The Hidden Dangers of Arsenic in Our Drinking Water
We all want to enjoy a drink of clean, delicious water without worry, but for many people that is not possible. Of course, we all know about dirty sources of unhealthy water in the third world, but you may not realize that here in America, we are not entirely safe. There are many contaminants that we need to be aware of, and one of the worst is arsenic. Let’s take a closer look at why Arsenic is so dangerous and how we can remove it from our water supply.
What is Arsenic?
Arsenic is primarily used as a wood preservative, but it is also used in fertilizers, and animal feeds used on farms. It is a contaminant that can enter our drinking water supply from naturally occurring deposits and/or agricultural and industrial runoff. Another source of arsenic is when deposits underground are disturbed by mining operations causing them to break up and enter the ecosystem. Arsenic can affect human health adversely even at low levels of exposure, so it’s a good idea to remove it from our water supplies.
Why is Arsenic Dangerous?
There are both short and long terms effects than can result from ingesting arsenic in drinking water. The short term reactions can present within even a few hours after consumption. Longer term effects may become evident within months or years as chronic disorders. Arsenic has been linked to several physical ailments, such as nausea, diarrhea, vomiting, partial paralysis, skin disorders and in extreme cases even blindness. Arsenic exposure has also been linked by studies to various cancers, such as lung, bladder, kidney, prostate and skin cancer.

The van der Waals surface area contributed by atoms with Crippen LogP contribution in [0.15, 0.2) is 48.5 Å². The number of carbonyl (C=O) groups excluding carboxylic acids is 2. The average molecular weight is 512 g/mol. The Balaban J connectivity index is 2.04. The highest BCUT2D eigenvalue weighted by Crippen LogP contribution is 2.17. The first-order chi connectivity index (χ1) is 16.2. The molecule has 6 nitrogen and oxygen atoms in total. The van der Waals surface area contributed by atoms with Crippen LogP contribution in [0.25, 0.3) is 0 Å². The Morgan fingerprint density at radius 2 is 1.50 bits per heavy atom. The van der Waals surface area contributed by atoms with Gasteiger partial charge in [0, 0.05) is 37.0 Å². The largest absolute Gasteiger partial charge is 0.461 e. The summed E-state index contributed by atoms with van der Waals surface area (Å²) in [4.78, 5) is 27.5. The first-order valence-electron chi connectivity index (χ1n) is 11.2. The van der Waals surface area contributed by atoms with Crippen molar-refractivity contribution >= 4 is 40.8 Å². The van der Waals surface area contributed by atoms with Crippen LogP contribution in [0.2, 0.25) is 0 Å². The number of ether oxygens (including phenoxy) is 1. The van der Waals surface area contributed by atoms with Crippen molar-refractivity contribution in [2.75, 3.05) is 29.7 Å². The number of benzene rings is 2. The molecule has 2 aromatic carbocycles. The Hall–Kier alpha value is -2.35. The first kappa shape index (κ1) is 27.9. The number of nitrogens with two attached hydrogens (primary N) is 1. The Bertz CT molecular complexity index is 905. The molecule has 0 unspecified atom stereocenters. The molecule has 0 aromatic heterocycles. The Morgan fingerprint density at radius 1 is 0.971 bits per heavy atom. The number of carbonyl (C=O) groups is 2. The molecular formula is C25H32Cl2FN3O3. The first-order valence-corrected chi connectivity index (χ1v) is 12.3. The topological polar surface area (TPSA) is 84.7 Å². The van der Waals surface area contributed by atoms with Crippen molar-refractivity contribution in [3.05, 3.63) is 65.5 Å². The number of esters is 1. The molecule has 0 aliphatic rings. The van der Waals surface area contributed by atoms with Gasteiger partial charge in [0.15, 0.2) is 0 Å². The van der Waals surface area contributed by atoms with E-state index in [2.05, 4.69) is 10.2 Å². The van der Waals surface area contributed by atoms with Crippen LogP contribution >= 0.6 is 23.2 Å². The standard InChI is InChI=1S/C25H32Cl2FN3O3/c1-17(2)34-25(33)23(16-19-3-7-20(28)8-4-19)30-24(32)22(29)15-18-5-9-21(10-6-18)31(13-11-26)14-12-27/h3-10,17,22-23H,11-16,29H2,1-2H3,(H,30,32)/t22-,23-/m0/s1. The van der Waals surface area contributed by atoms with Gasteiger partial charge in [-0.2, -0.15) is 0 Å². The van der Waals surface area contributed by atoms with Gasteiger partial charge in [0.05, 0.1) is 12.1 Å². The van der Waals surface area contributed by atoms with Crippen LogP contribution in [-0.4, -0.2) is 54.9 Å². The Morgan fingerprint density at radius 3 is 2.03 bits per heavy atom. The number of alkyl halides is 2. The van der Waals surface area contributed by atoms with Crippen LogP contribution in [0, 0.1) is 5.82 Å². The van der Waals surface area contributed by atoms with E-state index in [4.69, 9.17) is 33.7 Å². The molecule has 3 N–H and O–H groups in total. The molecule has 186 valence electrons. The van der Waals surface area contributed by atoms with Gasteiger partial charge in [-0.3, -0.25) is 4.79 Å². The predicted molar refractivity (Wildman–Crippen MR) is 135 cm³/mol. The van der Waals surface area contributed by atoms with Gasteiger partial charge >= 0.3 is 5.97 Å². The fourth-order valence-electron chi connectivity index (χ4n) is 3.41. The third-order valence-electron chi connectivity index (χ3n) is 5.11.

As bad as the short and long term health effects are, they are exacerbated because arsenic is so hard to detect. Arsenic has no perceptible taste, color or odor that would alert you to its presence. The only way to be sure that you have arsenic in your drinking water is to have a laboratory test carried out.
What Limits of Arsenic are Safe?
The Environmental Protection Agency (EPA) has a limit for Arsenic that is set at .010 parts per million in potable water. Included in this limit are the organic and inorganic forms of arsenic that may be present. It is estimated that 100 million people, globally are exposed to dangerous levels of arsenic. This is particularly prevalent in Southeast Asia, especially in India and Bangladesh. Even here in America, we have had arsenic outbreaks, the last large one being in 2004 where arsenic was scattered by the wind from a South Minneapolis pesticide plant. The cleanup from this event took over five years to carry out, and over 700 homes were affected.
If you’re worried that you may have elevated levels of arsenic in your water supply, talk to your local water treatment specialist. There are filtration systems available that will address the problem and improve your water quality. Only contact a water treatment professional that is fully WQA certified as this will ensure that they can meet and even exceed water industry standards.
About The Author, Terry Reeh, EcoWater Systems of Nebraska:
With more than 25 years experience in the residential and commercial water treatment space, Terry is a WQA (Water Quality Association) certified water specialist, LEVEL 3, as well as a WQA certified sales representative. Terry currently sits on EcoWater Systems (a Berkshire Hathaway Company) national Peers committee, as a water treatment expert advising other water professionals with less experience on best trade and technology practices. EcoWater Systems of Nebraska is one of the biggest water treatment and water delivery businesses in the state.